Will our hundreds of millions help Haiti?

This week Canadian Prime Minster Stephen Harper and French President Nicolas Sarkozy visited Haiti to pledge, together, more than half a billion dollars in aid for the earthquake devastated Caribbean nation. Will this money make much of a difference in the lives of desperately impoverished Haitians? Will Haiti’s future get better due to the outpouring of help from Canada, the U.S., France, and other concerned nations?

NOT LIKELY according to one knowledgeable “free market do-gooder” who visits the various hell-holes on this planet. Doug Casey of the Casey Research financial newsletter believes that it doesn’t matter how much aid you shovel down Haiti’s bottomless pit, the long-term outlook for average Haitians will remain grim. Oh yes, today’s flow of aid will alleviate temporarily some suffering. A band-aid, a bottle of water, or a gangrenous leg cut off today is better than no help at all. But Casey predicts that utterly ruthless Haitian officials will siphon off into their secret bank accounts most of our well-intentioned donations.

For most of its tragic history Haiti has been run as a kleptocracy—where the power of the state has proven the most efficient means of stealing from the people. According to Casey, the very idea of putting the Haitian government in charge of rebuilding the place is “insane.” Casey must find some dark ironic humour in the news that Canada’s government proposes to rebuild a “banana republic without bananas” headquarters complex while France’s government offers to give the kleptocrats $40 million to help support their budget (lifestyle). After all, we’re talking about strengthening the power and position of a circle of bureaucrats who have reduced their fellow countrymen to utter poverty by corruption and oppression in order to selfishly enrich themselves. If you want to read Doug Casey’s full interview about the reasons behind Haiti’s poverty, then go to Conversations with Casey at http://www.caseyresearch.com/displayCwc.php?id=38.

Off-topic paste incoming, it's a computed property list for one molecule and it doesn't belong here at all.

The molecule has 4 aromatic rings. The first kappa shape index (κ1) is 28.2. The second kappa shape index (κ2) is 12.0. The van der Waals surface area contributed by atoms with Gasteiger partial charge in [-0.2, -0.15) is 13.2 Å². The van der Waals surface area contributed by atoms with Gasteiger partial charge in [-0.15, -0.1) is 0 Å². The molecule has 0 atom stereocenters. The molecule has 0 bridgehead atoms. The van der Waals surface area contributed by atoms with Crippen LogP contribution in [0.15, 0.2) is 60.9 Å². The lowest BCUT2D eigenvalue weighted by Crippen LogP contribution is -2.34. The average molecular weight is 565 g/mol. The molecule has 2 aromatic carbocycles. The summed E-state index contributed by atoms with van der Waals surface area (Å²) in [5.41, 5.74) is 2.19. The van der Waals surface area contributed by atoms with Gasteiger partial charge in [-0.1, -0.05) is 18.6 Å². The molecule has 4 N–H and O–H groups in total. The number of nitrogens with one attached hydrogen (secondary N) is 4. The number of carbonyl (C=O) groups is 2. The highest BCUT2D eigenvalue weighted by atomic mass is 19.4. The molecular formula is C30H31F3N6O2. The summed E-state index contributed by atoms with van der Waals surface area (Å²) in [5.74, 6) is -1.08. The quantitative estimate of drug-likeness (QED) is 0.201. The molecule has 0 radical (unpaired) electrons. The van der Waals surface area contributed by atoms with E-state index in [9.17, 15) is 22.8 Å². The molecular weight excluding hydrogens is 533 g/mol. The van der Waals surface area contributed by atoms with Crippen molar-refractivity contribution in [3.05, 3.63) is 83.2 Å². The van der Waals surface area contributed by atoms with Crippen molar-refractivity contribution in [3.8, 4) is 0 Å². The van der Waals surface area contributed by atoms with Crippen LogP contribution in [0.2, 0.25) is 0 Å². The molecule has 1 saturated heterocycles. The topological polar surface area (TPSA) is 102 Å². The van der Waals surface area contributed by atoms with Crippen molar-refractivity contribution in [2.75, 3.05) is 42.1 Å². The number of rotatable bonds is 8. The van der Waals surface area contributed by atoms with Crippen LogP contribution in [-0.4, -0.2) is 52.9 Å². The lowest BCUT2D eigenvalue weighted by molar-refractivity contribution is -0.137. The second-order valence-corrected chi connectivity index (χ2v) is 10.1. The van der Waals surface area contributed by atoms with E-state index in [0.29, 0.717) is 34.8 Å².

Sadly, the problems in Haiti are nothing new in human experience. The issue of poor and/or corrupt human governance has long brought difficulties on everyday people. The Scriptures have something important to say that applies specifically to Haiti’s situation!

When the country is in chaos, everybody has a plan to fix it—But it takes a leader of real understanding to straighten things out. The wicked who oppress the poor are like a hailstorm that beats down the harvest. If you desert God’s law, you’re free to embrace depravity; if you love God’s law, you fight for it tooth and nail (Proverbs 28:2-4 The Message translation).

Of course, considering the current financial situation and political challenges facing the Western democratic governments right now, what are the real qualities of leadership that are needed for public service in not only Haiti, but also Canada, the U.S., and France?

The God of Israel said, the Rock of Israel spoke to me: ‘He who rules over men must be just, ruling in the fear of God. And he shall be like the light of the morning when the sun rises, a morning without clouds, like the tender grass springing out of the earth, by clear shining after rain’ (2 Samuel 23:3-4 NKJV).